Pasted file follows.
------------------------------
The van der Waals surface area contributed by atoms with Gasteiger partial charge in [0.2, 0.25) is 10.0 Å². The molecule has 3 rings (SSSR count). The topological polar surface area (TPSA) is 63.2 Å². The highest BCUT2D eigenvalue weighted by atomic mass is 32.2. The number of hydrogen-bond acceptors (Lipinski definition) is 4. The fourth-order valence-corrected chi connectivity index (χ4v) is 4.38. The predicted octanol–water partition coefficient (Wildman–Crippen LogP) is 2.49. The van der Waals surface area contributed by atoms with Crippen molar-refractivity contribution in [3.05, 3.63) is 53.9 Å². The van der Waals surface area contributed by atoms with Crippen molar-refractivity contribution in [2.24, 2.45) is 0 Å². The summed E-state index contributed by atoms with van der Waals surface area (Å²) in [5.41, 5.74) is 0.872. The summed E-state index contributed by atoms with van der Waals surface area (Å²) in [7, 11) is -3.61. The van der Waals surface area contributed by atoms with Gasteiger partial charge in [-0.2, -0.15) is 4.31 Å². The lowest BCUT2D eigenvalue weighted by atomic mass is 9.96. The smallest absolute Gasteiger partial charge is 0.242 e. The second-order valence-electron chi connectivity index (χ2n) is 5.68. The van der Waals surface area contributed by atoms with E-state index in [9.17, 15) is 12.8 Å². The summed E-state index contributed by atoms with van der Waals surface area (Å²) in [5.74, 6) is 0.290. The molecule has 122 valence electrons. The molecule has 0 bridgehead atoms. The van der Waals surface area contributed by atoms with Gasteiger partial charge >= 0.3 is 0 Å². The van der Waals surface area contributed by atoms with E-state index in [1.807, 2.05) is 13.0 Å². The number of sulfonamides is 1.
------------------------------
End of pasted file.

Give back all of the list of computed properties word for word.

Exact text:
The van der Waals surface area contributed by atoms with Gasteiger partial charge in [0.2, 0.25) is 10.0 Å². The molecule has 3 rings (SSSR count). The topological polar surface area (TPSA) is 63.2 Å². The highest BCUT2D eigenvalue weighted by atomic mass is 32.2. The number of hydrogen-bond acceptors (Lipinski definition) is 4. The fourth-order valence-corrected chi connectivity index (χ4v) is 4.38. The predicted octanol–water partition coefficient (Wildman–Crippen LogP) is 2.49. The van der Waals surface area contributed by atoms with Crippen molar-refractivity contribution in [3.05, 3.63) is 53.9 Å². The van der Waals surface area contributed by atoms with Crippen molar-refractivity contribution in [2.24, 2.45) is 0 Å². The summed E-state index contributed by atoms with van der Waals surface area (Å²) in [5.41, 5.74) is 0.872. The summed E-state index contributed by atoms with van der Waals surface area (Å²) in [7, 11) is -3.61. The van der Waals surface area contributed by atoms with Gasteiger partial charge in [-0.2, -0.15) is 4.31 Å². The lowest BCUT2D eigenvalue weighted by atomic mass is 9.96. The smallest absolute Gasteiger partial charge is 0.242 e. The second-order valence-electron chi connectivity index (χ2n) is 5.68. The van der Waals surface area contributed by atoms with E-state index in [9.17, 15) is 12.8 Å². The summed E-state index contributed by atoms with van der Waals surface area (Å²) in [5.74, 6) is 0.290. The molecule has 122 valence electrons. The molecule has 0 bridgehead atoms. The van der Waals surface area contributed by atoms with Gasteiger partial charge >= 0.3 is 0 Å². The van der Waals surface area contributed by atoms with E-state index in [1.807, 2.05) is 13.0 Å². The number of sulfonamides is 1.